Trials in several cases have ended, but not a single accused was convicted, according to a study by the Chittagong Hill Tracts Commission.
“Most perpetrators have links with local Bangalee councils or influential political leaders of the Awami League, BNP and Jamaat. They often try to prevent the families from reporting to the police by settling the matter with money,” said Tuku.
In other cases, victims do not report those because of the social stigma associated with it.
According to the Kapaeeng Foundation report, four of the eight rape incidents between January and April this year have been reported to the police.
Weak charge sheets, language barriers faced by the indigenous community at police stations and courts, where most of the officials are Bangalees, weaken the cases, according to lawyers.
Somari cited the example of a Tripura girl who, already overwhelmed by the trauma of recounting the assault, failed to properly relate the incident to the defence lawyer during cross-examination in the court.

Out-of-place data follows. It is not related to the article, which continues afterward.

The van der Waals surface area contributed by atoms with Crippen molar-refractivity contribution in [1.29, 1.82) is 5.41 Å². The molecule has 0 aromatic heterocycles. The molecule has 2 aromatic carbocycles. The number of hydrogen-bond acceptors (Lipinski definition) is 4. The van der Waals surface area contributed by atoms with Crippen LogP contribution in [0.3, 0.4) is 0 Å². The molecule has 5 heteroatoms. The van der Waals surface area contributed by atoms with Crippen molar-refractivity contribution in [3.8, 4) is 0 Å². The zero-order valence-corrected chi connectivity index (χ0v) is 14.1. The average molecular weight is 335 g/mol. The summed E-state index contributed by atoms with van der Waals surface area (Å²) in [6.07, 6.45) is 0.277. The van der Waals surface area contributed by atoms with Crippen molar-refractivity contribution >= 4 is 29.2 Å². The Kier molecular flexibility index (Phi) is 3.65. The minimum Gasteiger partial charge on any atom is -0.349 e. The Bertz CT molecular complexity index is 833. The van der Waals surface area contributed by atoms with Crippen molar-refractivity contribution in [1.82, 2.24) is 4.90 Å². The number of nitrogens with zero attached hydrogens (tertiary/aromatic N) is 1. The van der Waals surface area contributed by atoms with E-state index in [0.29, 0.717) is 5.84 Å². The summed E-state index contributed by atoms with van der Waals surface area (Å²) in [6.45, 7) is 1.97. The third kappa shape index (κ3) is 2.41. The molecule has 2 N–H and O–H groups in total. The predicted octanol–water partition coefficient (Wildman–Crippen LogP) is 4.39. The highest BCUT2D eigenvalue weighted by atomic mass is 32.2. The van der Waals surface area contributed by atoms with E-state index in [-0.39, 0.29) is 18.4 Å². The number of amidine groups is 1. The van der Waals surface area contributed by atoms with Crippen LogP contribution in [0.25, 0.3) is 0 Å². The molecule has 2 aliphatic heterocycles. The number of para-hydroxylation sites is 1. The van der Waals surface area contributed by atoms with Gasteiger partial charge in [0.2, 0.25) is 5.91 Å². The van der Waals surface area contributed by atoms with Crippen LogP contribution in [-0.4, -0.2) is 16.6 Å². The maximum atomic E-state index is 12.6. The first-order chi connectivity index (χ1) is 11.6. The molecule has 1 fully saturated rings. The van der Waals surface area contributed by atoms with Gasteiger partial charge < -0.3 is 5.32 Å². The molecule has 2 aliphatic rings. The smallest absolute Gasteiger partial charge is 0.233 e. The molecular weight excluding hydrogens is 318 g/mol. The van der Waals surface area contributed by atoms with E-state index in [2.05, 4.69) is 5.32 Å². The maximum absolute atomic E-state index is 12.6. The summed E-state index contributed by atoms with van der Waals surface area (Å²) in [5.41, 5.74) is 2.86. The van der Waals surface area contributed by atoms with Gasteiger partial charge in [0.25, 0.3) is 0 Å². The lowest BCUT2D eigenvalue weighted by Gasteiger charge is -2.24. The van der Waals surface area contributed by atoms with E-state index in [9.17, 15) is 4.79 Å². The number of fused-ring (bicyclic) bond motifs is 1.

This will certainly give the accused some benefit of doubt and may weaken the merit of the ongoing trial, lawyers said.
In some cases police do not take the complaints. In other instances, they write the first information report ignoring the victim’s statement, said Tuku.
Then there is the lengthy legal process.
“The dates of hearing are set so far apart that the accused often get bail in the meantime and threaten the witnesses and the victims,” said Shefalika Tripura, executive director of Khagrapur Mohila Kalyan Samity, an NGO that provides legal help to rape victims.
Nobomohan Tripura, whose mother was raped and killed in September 2009 over a land dispute, described how all the five accused have been threatening his family since.
“Four accused were arrested but they came out of jail after getting bail from the High Court. They have been threatening us to withdraw the case.
“They say I will meet an end like my mother if I do not comply,” he said, adding that they cannot go near their land out of fear.
Shefalika of Khagrapur Mohila Kalyan Samity said, “Had there been conviction in at least one case, people would have received a message and refrained from committing such crimes.”